Edward J. Woolly fluid time lock, probably the
patent or demonstration model
The first photo above shows the overall interior of the lock with the rear
cover removed. The question marked shaped piece is made of sheet lead and can pivot at its
base. This allowed for a smaller weight since it pivots outward as the moves clockwise
giving greater inertia as it approached the outer circumference. It also allowed for less
fluid to counterbalance than would have been necessary with a fixed weight. This was later
replaced by a fixed weight in Woolly's patent application and the two known production
production examples. Most likely because the movable weight proved unreliable. Notice the
overall sloppy construction, shown more specifically in the second photo with regard to
the soldering joints. The rear cover was held by bolts that screwed into nuts which were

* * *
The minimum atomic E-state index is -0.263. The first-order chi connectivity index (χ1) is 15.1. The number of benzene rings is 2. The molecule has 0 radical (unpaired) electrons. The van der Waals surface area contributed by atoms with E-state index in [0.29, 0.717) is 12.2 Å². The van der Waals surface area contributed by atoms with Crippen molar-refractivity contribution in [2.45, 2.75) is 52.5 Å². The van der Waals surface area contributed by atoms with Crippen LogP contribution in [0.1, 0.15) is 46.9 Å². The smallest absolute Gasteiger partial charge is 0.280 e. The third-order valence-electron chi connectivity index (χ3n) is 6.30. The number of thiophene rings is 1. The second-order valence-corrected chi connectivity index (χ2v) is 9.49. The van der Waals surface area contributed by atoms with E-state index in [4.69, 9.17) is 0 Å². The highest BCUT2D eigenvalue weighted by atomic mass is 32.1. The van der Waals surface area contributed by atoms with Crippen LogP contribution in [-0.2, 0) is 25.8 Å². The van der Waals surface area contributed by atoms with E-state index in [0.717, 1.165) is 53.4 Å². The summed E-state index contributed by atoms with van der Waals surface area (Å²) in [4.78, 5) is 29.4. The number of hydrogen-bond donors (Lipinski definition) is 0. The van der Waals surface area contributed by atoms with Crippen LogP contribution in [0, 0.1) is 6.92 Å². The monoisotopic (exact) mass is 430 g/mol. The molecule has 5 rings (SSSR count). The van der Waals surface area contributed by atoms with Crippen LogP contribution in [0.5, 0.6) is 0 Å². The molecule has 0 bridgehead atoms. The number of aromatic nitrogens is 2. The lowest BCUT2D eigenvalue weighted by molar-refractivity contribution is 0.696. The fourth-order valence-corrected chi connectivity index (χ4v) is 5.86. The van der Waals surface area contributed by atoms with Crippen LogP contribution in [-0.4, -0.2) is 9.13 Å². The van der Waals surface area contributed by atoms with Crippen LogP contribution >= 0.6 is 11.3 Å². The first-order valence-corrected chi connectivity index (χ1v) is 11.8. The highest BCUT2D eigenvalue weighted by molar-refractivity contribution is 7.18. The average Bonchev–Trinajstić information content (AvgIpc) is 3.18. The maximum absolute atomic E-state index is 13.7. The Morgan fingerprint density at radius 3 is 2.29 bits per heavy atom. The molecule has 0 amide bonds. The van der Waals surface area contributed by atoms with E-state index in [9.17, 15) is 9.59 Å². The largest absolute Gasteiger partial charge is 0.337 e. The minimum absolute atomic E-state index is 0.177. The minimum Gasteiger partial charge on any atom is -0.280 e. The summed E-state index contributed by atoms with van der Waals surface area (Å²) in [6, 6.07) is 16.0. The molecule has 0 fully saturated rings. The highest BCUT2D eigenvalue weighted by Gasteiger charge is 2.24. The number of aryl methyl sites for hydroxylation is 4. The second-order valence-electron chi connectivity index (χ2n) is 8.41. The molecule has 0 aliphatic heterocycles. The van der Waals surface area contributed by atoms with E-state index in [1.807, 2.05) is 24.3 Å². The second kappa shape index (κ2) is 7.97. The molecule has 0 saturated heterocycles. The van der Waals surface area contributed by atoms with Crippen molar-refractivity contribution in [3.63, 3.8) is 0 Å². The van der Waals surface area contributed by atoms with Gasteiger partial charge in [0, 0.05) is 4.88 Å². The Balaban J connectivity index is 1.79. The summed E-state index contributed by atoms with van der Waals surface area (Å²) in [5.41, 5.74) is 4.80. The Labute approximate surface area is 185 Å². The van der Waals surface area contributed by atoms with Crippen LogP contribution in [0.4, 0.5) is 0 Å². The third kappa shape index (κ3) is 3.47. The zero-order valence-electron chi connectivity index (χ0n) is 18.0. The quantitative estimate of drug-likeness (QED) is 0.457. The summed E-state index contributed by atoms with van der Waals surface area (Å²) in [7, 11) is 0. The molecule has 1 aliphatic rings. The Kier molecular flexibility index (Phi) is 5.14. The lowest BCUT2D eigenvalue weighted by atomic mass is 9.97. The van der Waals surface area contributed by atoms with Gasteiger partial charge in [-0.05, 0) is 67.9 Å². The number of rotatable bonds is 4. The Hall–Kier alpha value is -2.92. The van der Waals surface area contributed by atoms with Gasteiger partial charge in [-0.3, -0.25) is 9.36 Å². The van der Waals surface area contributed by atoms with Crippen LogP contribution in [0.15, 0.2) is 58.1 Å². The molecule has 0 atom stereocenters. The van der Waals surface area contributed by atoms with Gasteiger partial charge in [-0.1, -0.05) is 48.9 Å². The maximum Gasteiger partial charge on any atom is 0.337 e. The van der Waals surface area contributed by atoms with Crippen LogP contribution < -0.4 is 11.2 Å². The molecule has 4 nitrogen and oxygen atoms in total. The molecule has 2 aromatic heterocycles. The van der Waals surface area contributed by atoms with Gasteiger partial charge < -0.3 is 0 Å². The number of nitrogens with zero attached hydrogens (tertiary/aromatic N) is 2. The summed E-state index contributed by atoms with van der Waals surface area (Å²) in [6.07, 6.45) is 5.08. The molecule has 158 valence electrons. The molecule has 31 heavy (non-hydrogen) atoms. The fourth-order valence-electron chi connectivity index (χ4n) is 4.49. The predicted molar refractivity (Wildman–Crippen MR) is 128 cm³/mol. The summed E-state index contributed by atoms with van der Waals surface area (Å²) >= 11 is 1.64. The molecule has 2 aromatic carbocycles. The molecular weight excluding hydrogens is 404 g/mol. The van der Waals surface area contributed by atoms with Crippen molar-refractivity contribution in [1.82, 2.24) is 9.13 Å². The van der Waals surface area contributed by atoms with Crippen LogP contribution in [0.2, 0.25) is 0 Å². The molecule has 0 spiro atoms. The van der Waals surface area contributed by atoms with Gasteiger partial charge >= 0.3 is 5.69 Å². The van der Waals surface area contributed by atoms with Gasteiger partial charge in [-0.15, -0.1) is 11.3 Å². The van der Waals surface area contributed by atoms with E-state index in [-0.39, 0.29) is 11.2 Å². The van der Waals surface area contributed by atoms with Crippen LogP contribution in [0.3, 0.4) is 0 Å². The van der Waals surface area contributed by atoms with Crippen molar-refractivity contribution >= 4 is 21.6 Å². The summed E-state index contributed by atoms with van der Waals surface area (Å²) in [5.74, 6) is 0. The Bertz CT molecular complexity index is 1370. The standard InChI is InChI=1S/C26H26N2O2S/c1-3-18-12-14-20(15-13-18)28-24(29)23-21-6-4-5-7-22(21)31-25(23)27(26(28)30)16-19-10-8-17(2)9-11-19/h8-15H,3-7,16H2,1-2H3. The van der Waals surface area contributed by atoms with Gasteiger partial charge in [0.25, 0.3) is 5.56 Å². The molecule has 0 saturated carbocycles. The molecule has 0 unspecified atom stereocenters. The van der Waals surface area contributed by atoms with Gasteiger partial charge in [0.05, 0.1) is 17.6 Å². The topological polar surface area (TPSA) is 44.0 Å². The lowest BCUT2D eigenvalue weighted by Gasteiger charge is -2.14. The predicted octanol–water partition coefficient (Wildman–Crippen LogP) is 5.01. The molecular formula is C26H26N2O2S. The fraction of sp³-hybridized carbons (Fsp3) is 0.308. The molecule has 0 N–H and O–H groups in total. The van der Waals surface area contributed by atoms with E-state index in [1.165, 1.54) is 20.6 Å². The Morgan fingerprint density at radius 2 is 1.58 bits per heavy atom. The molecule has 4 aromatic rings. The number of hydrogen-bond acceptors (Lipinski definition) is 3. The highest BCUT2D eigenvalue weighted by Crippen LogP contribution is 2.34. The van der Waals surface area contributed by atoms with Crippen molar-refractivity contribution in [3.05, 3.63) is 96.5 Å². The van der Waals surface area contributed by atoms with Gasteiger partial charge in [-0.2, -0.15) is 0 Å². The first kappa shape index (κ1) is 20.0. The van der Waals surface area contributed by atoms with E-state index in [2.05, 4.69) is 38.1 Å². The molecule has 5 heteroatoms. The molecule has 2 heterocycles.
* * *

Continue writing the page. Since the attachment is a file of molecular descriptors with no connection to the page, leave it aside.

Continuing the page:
roughly soldered to the base of the lock.
A copper sheet is soldered to the fluid tank which is a sealed doughnut shaped
container beneath. This sheet covers the center of the tank doughnut and is where some of
the lock components are mounted. Note how it is roughly cut around one of the fluid
chamber's seals. The piece just above the fluid seal is part of the movable weight and the
orange part is the stop upon which the weight rests when the lock is started.
The inside rear plate contains one of the bushings upon which the lock rotates.
A simple affair cut from brass sheet with no regard to craftsmanship. The front cover,
which besides being decorative, also serves as the front structure for the fluid doughnut
chamber; its center hole being poorly cut by hand. All of these observations makes it
difficult to believe that this device was meant to be marketed as finished product. In
particular a bank safe time lock whose requirements by their nature had to be precise,
well built and most of all reliable. None of these requirements would this
specimen fulfill. However, as a model for a proof of concept this would do.